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Re: Let's talking about guava.
« Reply #14 on: April 06, 2016, 07:56:12 PM »
There is a seedless guava Zulfiqar that is supposedly popular in Taiwan and Thailand?
It's pretty bland.
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Zulfikar Arsa

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Re: Let's talking about guava.
« Reply #15 on: April 06, 2016, 09:53:10 PM »
https://gyaniz.wordpress.com/2011/01/06/a-guava-named-aishwarya/

Thank you very much...
I think that's very nice.

Has aishwarya planted in any place?

From your article that's plant in India right?

Zulfikar Arsa

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Re: Let's talking about guava.
« Reply #16 on: April 06, 2016, 09:56:03 PM »
If you can get aishwarya guava in Indonesia

i never heard aishwarya guava..
can you give the pict please?


Nice pic...

Do you cultivate that?

Zulfikar Arsa

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Re: Let's talking about guava.
« Reply #17 on: April 06, 2016, 10:01:01 PM »
If you ate that yellow guava here in Florida it sounds like the LEMON GUAVA that was (Jeff correct me if I am wrong) Selected in Miami or Homestead.

They are lucious, and have a very citrus like flavor, and scale does not like them... a Big Plus for a guava


Hopefully i can go to Florida and feel the nice Lemon guava.

Is it can cultivated in Indonesia???

Zulfikar Arsa

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Re: Let's talking about guava.
« Reply #18 on: April 06, 2016, 10:08:07 PM »
Since we are talking guava  i am looking for a variety that is sweet but minimaly musky.  I just can't handle the cat pee smell some have.

Yes, but i think the smell of guava depend on that charachter....

Zulfikar Arsa

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Re: Let's talking about guava.
« Reply #19 on: April 06, 2016, 10:17:07 PM »
If you ate that yellow guava here in Florida it sounds like the LEMON GUAVA that was (Jeff correct me if I am wrong) Selected in Miami or Homestead.

They are lucious, and have a very citrus like flavor, and scale does not like them... a Big Plus for a guava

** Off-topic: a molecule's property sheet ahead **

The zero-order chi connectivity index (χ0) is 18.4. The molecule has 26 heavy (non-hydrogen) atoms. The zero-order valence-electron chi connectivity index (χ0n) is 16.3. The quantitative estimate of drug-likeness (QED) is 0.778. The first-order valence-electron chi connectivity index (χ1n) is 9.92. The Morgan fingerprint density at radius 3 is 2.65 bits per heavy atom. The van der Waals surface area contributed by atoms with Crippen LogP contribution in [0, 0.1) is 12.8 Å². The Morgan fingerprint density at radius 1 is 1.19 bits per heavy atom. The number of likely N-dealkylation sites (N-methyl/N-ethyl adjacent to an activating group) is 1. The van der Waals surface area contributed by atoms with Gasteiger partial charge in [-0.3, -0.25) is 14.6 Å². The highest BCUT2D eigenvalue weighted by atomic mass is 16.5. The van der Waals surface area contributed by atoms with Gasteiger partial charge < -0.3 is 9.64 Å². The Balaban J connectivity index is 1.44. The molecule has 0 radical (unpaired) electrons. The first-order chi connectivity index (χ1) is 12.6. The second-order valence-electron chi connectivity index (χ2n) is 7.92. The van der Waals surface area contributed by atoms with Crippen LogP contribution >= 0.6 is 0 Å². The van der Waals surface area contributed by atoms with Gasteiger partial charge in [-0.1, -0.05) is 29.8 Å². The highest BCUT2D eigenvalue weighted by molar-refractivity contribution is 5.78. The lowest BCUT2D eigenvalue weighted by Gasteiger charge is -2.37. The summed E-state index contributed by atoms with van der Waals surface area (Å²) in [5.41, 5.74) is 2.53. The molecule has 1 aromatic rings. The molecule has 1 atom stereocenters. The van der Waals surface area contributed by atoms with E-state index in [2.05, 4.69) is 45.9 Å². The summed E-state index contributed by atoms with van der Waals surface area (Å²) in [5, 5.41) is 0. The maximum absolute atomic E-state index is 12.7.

I have not been able to locate any guava that it resembles exactly. Lemon Guava was the first thing I looked up, but if you see the photo here as an example, it is lighter, more round, has a more distinct cattley guava-type end, and in the photo the seeds are arranged into sections, and look larger than the seeds of my guava. Also, the one I ate did not have a very citrusy flavor... it was more like sweet passionfruit maybe. Hard to describe. The ones I had were about 2.5 inches long, which are a bit larger than I think Lemon Guava are supposed to be. The person I bought it from was at a farmer's market and said it was from Mexico (so not local).

Here is a photo of a lemon guava from the internet:


And then here is the mystery guava I ate, that so far have no sprouted seedlings from [note that it is a more golden color, oblong shape, minimal brown tips, very small seeds arranged as a circle within a circle, and the flesh much creamier-looking than the above photo of the lemon guava - you can't tell from the photo, but these are about 2.5 inches long]:



If you click on the photo it's easier to see it up close.

Sorry, Zulfikar, I don't have any more photos to help you out. But I'm sure that Indonesian guavas are very tasty, and I don't know that you need a Mexican yellow variety to do well. I've never tried a crystal guava, but I've read that they are very good, sweet and with few seeds. Although I loved the flavor of the yellow guava I tried, clearly it had a lot of small hard seeds, and that was a bit of a drawback - although apparently you can eat guava seeds and they have medicinal benefits if you don't eat too many (and if you do not have an intestinal condition that could cause them to get stuck in the intestinal lining and cause infection!). I ate a few, but by and large I saved them and planted them in my yard.